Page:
Displaying items by tag: American History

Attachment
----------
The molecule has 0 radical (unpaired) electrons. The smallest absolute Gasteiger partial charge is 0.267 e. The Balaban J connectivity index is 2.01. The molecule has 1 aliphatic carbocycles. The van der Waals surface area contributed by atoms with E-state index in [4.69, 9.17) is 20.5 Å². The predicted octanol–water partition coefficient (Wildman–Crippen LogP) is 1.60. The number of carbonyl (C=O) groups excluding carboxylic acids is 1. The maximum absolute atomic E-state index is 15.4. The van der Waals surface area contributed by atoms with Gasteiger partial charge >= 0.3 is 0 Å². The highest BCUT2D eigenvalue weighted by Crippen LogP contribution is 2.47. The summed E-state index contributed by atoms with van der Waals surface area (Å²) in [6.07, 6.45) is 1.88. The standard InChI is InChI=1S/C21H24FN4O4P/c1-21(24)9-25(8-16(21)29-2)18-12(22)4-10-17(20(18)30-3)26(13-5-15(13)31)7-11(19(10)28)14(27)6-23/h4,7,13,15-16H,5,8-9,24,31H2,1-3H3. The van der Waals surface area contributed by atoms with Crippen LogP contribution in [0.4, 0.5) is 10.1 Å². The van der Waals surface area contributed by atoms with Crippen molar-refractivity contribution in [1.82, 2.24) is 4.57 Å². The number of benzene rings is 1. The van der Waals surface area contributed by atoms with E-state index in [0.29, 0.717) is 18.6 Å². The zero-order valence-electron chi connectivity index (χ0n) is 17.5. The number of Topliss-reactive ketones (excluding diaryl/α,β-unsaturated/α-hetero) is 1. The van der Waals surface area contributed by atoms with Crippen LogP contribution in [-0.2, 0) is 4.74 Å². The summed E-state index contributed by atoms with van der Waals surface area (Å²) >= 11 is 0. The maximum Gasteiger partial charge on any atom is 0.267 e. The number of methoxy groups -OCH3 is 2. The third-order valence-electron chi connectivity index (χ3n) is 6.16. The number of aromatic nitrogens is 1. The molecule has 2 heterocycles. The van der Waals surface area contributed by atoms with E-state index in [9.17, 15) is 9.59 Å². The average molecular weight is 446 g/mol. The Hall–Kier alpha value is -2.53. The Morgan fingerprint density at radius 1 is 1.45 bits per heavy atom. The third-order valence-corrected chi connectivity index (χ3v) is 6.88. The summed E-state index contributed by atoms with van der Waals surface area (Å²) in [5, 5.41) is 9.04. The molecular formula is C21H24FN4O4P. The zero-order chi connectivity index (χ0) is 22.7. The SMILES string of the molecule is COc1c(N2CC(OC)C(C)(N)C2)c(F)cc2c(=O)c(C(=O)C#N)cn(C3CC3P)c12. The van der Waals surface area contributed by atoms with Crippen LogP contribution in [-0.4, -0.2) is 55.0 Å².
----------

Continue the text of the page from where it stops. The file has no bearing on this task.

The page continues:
True Compass: A Memoir, by Edward M. Kennedy. Twelve: Hachette Book Group, New York, 2009. An insider’s view of one of the major political dynasties of the second half of the 20th century, True Compass is the story of the youngest of four sons of a family that has fascinated Americans for half a century. The Kennedys were undeniably a family of privilege. Patriarch Joe Kennedy was an advisor to several Presidents and had great ambitions for his sons, many fulfilled, and many tragically cut short. Edward Moore Kennedy (more commonly called Ted) had great respect for his parents, and often had difficulty living up to his father’s expectations. At various times during his life, disappointing his parents caused him great personal anguish. As the youngest child, Ted lived trying to follow his brothers’ footsteps most of his adult life. While the faults of his brothers became public posthumously, Ted spent much of his adult life in the shadow of various scandals, a publicly failed marriage, and his involvement in the death of Mary Jo Kopechne at Chappaquiddick in 1969, an episode that likely cost him a chance at the Presidency. The Kennedy legacy is mixed. John and Robert have often been portrayed as saints. Their tragic assassinations popularized their virtues in a state of being forever young, vital, and idealistic. Ted has often been vilified as a devil for his personal indiscretions, often hated by conservatives, and even liberals at times found him “an embarrassment to the cause,” largely due to indiscretions in his personal life. Obviously, the truth is more complex, somewhere between these two extremes. Kennedy suffered many tragedies not related to his often-impulsive love of life. A plane crash in 1964 led to a broken back and months of rehabilitation. His teen-aged son, Teddy, had a leg amputated due to bone cancer. These two episodes strongly influenced his emphasis on health care reform and equity through most of his political career. Despite many personal setbacks, Ted survived his brothers to become the patriarch of this highly political family until his death in 2009. He became a key legislator, skillfully working on issues of great importance, often reaching “across the aisle.” As one of the longest sitting Senators, in later years he became generally revered as the liberal “Lion of the Senate.” His childhood in a prominent and large family of Irish Americans, he (and his brothers) grew up instilled with a strong Catholic faith. The early part of the book provides many clues as to how this background affected all three brothers. The strong family ties and faith instilled from childhood helped him cope with the early death of his brothers and other tragedies, which were often lived out on a very public stage. His early child hood was spent in pre-War England, as his father was Ambassador to Britain. Coming back to the US just as war broke out, his basic education was scattered across schools in several states in the 1940s. His oldest brother, Joe, was a pilot shot down in Europe in World War II. He adored both of his surviving brothers, John, the war hero of PT-109, and especially Robert. Boston and Cape Cod both became home, but many close ties were also made in New York and Florida. Cheating on a Spanish exam at Harvard cost him dearly, leading to forced time off from school with a chance to reapply in two years if he “did something productive with his life” in the meantime. After spending two years in the Army, much of it in Europe during the Korean War, he returned to Harvard. Never an outstanding student, he was more successful the second time. Later in the 1950s, he went to the University of Virginia Law School. He played a key role in helping his brother, John, win re-election as Senator from Massachusetts in 1958, with a large enough margin to launch him into candidacy for President. The success of that campaign led to a major role during the Presidential campaign of 1960, primarily in the Rocky Mountain West. During this campaign, he rode a bronco in a rodeo, and flew through the air off a high ski jump. He was somewhat coerced into both of these activities, with no preparation, all in the line of duty of campaigning for his brother in this hotly contested Presidential race. These campaign experiences and public exposure led to his running for his brother’s unexpired Senate seat that had been held by Governor appointed Benjamin Smith for the 1960-1962 interim, with an election required in 1962 for the final two years of the term which originated in the 1958 election. He was successful and continued to hold the Senatorial seat from Massachusetts for the next 47 years until his death in 2009. Much of the rest of the book focuses on the inner workings of the Senate, his relationships with other Senators from both parties, and of course, the various presidents under which he served. There is much here of interest on the behind-the-scenes working of the Senate and various administrative styles of key players in ten Presidential administrations. In his early years in the Senate, he was especially proud of the great advances in civil rights and health care issues under President Johnson’s Great Society programs, causes that he strongly supported early on and throughout his long political career. A scandal such as Chappaquiddick would likely have brought down most other politicians. However, the Kennedy name, his unabashed liberalism in a liberal state, and good grassroots organization led to his being re-elected in 1970, winning 61% of the vote. While he remained largely an effective Senator promoting liberal causes, this scandal affected his decision not to run for President in 1976, and his limited success in the 1980 Presidential race. His long-failed marriage to Joan Bennett ended in divorce in 1981. This led to a decade during which, “My friends didn’t tell me that my drinking or my private life was getting out of control, but maybe that’s because we were all having too much fun at the time.” Kennedy had a long policy of not responding to rumors in the tabloid press, but he admits, “The downside here, of course, is that rumors and fictions frequently enter the public consciousness as settled fact.” A low point in his career was the hearings on Clarence Thomas for the Supreme Court and the highly politicized sexual harassment scandal involving Anita Hill. A largely self-imposed silence was deemed necessary due to his close association with nephew William Smith on the same night he (Smith) became involved in sexual scandal that led to rape charges. It was about this time that he renewed an acquaintance with Vicki Reggie, daughter of old family friends. Much of his renewed and largely effective focus was due to their subsequent marriage, and Vicki did much to help him get his personal life back on track. It is questionable whether he would have succeeded as well in his later political years without her help and support. He gives her a lot of credit for changing his life for the better. Kennedy continued supporting liberal causes throughout the 1990s and on up to the election of Barak Obama. His sense of history of the Senate with its unique, often confusing rules of operation, combined with political skills of working with political adversaries on issues of great importance served him and the country well. Whether one loved Ted Kennedy or despised him, there is much here for anyone interested in the Kennedys or the inner workings of the US Senate. Much is anecdotal, often with self deprecating humor, providing insight into one of the most influential Senators of modern times. With his wife Vicki’s inspirational help, and with skillful writing and editing of Ron Powers and Jonathan Karp, True Compass is a fine political memoir, strongly recommended to anyone with an interest in the Kennedy family and the legacy of the “Lion of the Senate.”